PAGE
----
The aim of the study was to investigate the self-perceived exertion level and an objective measurement of muscle fatigue on violin players before and after a training session. Fourteen professional violin players volunteered in this study. Surveillance study was used to investigate the demographic characteristics, instrument playing background, playing habits variables and factors associated with playing-related musculoskeletal complaints (PRMCs). The subjective rating of the training-induced exertion was evaluated by the Borg scale ratings of perceived exertion (RPE). Surface electromyography (EMG) was used to record the fatigue level of the upper trapezius muscles before and after a training session. Medium frequency (MF) of the EMG signals was used to document the fatigue rate of this muscle. Descriptive statistics revealed a 79% prevalence rate of PRMCs with neck and shoulder region accounting for 57.1% of the areas reported. On the self-perceived exertion level associated with the training session, results indicated a significant increase in fatigue level (p=0.003) after the training session. Regression analysis and paired samples t-tests revealed no significant difference in the slopes of MF on both sides of trapezius muscle, before and after the training sessions. The disparity in the subjective perception with the objective findings indicated that the violinists' self-perceived exertion arises from multiple sources. The high prevalence of PRMCs in this profession warrants further ergonomic investigation of possible work-related risk factors.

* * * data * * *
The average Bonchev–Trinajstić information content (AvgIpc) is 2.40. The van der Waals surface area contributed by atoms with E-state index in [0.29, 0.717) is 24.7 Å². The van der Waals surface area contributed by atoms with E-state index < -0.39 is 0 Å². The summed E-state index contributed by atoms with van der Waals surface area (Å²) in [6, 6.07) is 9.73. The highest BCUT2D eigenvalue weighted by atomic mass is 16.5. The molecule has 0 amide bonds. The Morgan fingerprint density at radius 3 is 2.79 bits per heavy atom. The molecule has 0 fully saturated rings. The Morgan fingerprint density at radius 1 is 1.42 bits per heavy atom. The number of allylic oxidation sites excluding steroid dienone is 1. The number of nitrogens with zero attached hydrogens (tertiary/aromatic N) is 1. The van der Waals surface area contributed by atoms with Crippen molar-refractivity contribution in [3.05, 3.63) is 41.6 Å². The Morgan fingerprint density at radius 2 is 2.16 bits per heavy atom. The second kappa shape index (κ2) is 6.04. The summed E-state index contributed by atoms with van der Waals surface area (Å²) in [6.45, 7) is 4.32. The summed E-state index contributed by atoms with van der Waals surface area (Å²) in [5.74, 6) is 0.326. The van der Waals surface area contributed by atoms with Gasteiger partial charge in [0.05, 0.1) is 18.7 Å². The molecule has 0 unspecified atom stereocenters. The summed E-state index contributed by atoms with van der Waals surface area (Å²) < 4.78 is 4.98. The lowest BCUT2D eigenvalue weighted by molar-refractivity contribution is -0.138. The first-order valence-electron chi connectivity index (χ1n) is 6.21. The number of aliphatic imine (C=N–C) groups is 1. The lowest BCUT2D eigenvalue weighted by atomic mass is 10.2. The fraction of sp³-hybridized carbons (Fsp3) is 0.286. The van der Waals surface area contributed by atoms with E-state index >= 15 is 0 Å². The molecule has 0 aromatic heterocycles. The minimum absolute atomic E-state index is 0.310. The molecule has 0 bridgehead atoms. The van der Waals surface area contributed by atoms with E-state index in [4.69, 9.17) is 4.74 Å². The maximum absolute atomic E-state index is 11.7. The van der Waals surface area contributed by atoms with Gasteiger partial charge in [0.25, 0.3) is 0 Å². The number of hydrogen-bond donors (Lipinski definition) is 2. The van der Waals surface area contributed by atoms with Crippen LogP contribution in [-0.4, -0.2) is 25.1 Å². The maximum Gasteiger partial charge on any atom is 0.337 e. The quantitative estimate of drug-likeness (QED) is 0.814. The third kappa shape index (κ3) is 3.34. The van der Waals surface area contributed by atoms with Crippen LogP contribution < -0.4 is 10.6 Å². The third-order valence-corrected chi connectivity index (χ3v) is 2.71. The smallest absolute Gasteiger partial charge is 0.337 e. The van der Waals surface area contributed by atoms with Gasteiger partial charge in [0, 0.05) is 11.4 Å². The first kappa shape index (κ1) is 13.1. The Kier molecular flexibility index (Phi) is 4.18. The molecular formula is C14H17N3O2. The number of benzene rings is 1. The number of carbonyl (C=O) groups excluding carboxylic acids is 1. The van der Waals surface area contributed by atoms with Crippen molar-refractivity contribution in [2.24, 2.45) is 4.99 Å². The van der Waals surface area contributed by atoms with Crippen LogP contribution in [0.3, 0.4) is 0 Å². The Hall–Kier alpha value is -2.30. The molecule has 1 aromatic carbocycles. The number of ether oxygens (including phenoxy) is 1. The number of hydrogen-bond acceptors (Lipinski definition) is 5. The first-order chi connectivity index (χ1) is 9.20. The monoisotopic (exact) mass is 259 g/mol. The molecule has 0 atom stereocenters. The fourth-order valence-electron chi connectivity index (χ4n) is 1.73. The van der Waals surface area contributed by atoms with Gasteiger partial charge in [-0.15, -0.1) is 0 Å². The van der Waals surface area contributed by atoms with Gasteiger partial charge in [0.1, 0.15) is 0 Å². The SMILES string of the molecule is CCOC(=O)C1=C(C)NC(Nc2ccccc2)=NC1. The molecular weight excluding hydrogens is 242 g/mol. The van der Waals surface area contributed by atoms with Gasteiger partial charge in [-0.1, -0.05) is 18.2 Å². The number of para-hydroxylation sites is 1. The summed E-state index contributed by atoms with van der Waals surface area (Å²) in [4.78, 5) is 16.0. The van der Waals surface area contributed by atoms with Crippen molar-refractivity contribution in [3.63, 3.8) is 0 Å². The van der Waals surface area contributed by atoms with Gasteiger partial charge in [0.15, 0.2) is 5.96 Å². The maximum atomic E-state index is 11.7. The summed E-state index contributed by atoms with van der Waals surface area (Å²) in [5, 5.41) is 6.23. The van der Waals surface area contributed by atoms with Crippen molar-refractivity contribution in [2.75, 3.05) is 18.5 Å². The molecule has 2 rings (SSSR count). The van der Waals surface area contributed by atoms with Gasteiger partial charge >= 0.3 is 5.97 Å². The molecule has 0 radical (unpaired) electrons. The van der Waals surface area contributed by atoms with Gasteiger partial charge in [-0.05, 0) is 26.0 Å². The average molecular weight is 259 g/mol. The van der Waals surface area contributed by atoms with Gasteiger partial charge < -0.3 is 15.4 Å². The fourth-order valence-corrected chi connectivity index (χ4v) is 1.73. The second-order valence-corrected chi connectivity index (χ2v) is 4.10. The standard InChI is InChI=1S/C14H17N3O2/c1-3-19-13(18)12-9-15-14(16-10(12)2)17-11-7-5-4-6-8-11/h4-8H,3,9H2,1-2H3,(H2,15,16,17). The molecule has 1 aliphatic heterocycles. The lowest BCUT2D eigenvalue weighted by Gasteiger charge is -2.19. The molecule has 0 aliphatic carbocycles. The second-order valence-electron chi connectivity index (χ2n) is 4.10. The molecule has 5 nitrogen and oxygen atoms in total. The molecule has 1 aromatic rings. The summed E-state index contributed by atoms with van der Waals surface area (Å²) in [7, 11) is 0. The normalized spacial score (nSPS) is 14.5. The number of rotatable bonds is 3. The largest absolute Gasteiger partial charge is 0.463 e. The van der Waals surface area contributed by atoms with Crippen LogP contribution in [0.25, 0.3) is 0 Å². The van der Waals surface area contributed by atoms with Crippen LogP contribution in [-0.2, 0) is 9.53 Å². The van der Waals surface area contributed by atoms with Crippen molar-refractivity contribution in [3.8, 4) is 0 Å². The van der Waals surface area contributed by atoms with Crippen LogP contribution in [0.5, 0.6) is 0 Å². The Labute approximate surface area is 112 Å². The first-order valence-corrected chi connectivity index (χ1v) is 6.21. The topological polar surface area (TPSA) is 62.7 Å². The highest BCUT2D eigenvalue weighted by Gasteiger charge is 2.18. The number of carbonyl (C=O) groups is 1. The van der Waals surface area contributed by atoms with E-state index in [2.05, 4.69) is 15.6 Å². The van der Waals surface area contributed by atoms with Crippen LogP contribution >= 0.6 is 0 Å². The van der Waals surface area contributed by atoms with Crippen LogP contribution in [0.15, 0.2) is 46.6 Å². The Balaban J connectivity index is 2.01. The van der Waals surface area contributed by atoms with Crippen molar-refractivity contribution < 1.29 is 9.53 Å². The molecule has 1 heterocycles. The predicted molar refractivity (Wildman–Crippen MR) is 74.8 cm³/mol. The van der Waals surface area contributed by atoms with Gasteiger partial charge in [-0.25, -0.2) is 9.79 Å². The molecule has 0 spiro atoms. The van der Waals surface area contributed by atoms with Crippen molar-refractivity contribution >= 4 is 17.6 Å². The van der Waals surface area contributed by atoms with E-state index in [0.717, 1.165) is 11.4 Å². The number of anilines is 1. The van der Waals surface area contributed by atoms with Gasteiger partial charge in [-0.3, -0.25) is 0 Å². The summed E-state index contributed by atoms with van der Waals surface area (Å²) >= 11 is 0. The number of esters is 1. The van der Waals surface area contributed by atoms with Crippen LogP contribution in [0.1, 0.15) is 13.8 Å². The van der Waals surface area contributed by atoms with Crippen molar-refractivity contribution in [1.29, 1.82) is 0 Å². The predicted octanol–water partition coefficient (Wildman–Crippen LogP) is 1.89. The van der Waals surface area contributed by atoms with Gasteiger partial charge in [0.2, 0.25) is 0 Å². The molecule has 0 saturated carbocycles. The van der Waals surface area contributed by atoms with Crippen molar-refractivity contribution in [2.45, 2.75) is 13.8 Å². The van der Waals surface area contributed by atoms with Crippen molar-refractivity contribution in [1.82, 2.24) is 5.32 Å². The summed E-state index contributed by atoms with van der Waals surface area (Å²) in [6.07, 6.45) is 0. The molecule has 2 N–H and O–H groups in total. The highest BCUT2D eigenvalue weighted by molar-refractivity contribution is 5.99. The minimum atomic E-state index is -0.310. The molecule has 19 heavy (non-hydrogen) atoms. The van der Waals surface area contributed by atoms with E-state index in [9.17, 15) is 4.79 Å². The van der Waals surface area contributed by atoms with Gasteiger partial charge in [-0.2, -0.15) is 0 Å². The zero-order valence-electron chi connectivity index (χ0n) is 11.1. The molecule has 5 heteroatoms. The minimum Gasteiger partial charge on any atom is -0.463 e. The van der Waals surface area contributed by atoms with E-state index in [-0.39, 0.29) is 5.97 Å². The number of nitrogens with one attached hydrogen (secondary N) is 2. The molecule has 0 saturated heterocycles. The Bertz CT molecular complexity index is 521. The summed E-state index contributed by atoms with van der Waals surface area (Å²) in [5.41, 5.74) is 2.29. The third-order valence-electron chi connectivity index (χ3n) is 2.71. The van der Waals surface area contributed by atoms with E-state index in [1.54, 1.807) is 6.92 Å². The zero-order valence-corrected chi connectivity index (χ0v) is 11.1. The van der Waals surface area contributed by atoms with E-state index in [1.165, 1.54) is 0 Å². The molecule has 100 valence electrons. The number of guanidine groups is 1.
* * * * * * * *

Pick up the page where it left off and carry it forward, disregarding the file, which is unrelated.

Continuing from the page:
- Perceived exertion
ASJC Scopus subject areas
- Human Factors and Ergonomics
- Physical Therapy, Sports Therapy and Rehabilitation